That race between the tortoise and the hare? A real-life Arizona fable looks like it may end in friendship - and cuteness:

There once was an African tortoise named Wamba who lived peacefully in a comfortable enclosure outside the Ritz-Carlton, Dove Mountain north of Tucson. On cold nights she would totter into her small, heated enclosure and wait for the next day's warming sun.

One Presidents Day weekend night, Wamba felt something nestle beside her. She had no idea what this creature could be, only that it was soft and warm and furry. Wamba remained still, something tortoises do very well, and waited for the next day's warming sun.

When it was bright again, Wamba's roof was lifted to reveal her caretaker, Ranger Ron Brink, who tended to all the desert animals living at the Ritz-Carlton.

Each day Brink and his crew cleaned the shelter and made sure there was plenty of food and water. The rangers were as surprised as Wamba to find the soft and warm and furry trespasser.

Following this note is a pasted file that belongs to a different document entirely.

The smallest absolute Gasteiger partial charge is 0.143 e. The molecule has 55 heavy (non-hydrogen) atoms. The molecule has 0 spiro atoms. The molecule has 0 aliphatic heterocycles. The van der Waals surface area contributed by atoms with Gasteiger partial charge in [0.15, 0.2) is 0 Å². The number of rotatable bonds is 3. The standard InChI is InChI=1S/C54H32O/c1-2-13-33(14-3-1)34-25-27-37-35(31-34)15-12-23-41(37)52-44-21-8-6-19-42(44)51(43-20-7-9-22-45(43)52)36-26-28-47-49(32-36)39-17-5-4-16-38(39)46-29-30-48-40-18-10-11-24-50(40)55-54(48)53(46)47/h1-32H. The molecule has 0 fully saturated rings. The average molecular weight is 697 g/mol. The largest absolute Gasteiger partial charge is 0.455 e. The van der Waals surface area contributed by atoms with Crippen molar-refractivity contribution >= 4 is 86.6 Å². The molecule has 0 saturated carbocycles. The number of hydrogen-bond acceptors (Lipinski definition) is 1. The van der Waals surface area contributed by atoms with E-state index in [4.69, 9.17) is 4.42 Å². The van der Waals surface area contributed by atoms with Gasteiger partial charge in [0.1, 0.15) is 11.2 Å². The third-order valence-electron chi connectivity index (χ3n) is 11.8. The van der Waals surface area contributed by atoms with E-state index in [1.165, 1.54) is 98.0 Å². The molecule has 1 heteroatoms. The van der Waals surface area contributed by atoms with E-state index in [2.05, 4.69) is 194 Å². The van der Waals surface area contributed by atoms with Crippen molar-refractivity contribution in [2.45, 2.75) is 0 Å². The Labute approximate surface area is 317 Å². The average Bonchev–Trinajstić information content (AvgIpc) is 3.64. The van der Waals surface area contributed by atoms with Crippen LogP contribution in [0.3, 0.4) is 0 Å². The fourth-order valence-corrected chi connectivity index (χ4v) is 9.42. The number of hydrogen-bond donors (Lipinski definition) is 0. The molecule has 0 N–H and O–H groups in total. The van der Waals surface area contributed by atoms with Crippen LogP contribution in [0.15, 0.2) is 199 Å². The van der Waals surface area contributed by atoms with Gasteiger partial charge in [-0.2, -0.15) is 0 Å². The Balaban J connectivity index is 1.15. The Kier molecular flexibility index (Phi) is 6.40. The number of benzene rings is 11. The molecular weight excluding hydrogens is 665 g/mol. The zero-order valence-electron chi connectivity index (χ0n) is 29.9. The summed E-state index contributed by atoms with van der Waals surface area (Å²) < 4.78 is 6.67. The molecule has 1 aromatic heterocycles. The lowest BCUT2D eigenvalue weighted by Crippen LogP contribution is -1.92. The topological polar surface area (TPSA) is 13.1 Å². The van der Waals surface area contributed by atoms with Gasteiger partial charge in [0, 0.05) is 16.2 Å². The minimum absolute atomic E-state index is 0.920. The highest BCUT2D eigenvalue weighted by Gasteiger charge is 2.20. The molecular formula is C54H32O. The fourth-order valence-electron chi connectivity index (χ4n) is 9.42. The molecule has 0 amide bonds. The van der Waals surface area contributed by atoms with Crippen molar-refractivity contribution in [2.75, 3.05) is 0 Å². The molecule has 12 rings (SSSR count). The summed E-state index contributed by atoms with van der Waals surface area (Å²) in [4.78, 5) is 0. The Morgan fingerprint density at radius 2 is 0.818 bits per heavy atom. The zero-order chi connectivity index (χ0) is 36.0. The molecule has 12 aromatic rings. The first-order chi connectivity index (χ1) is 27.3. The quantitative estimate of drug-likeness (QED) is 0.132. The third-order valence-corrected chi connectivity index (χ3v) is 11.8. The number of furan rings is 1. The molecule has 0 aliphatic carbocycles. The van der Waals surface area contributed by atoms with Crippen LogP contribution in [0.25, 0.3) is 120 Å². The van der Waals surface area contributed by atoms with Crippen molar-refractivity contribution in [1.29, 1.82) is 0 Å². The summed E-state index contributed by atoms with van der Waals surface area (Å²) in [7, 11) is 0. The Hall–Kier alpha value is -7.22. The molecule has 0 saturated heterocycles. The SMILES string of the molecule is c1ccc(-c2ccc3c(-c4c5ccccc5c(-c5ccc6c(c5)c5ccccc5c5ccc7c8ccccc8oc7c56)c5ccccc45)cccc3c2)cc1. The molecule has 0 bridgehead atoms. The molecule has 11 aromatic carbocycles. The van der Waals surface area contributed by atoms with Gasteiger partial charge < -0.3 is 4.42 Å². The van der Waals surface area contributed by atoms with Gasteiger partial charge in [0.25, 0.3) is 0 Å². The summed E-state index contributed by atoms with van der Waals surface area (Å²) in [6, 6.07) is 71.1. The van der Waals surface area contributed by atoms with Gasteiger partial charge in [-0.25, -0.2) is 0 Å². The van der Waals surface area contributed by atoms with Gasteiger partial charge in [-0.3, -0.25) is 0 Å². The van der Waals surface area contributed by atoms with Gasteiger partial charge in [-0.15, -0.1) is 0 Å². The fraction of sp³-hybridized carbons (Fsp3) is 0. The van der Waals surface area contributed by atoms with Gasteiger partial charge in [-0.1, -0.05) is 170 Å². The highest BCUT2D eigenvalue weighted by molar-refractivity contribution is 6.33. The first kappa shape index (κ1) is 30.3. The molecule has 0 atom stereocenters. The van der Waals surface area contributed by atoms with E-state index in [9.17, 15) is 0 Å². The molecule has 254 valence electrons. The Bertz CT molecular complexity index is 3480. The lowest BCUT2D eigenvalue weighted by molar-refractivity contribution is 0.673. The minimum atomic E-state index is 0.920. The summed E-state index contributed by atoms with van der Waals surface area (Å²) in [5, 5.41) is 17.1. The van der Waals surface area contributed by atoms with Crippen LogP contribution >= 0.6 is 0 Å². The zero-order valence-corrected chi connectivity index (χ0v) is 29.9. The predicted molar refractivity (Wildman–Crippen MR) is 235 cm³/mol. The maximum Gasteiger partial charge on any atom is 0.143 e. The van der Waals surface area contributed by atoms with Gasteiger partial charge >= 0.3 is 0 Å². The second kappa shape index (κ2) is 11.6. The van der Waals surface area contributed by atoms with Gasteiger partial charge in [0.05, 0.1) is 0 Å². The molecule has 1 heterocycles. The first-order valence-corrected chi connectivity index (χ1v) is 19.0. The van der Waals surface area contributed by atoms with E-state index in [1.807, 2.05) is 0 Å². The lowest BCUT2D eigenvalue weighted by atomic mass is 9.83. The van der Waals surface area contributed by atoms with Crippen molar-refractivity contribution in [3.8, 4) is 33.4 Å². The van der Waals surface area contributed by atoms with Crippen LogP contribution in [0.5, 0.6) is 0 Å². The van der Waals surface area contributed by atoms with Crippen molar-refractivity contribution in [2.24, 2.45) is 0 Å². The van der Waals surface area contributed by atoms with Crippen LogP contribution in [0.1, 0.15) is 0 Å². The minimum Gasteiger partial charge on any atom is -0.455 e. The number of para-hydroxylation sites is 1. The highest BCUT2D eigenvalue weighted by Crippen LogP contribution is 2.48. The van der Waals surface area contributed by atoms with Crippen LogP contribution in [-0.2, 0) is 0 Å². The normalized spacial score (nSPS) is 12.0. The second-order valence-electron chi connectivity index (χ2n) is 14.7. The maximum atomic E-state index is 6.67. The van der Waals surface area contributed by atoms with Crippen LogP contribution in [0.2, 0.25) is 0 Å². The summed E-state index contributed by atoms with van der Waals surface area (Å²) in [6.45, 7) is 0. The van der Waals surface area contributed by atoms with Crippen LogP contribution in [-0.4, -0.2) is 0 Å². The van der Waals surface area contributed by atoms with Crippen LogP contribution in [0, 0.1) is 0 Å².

It was a bunny, no more than two weeks old. When Brink saw a ring of grass and leaves was wrapped tightly around the tiny animal's neck, he knew he had to help.

Wamba grunted, as tortoises do when possibly upset, when Brink and a helper went about removing the many layers of plant matter tangled around the soft and warm and furry visitor.

As days passed, Wamba saw the tiny creature a few more times, having no idea how well it was being nurtured by Brink. Nor did the tortoise know the rabbit would soon be joining a collection of desert animals who were not so soft and warm and furry.

But thanks to Brink, Wamba the tortoise will continue to spend time with the hare as days pass, taking their relationship the only way tortoises know how.

Slow and steady.

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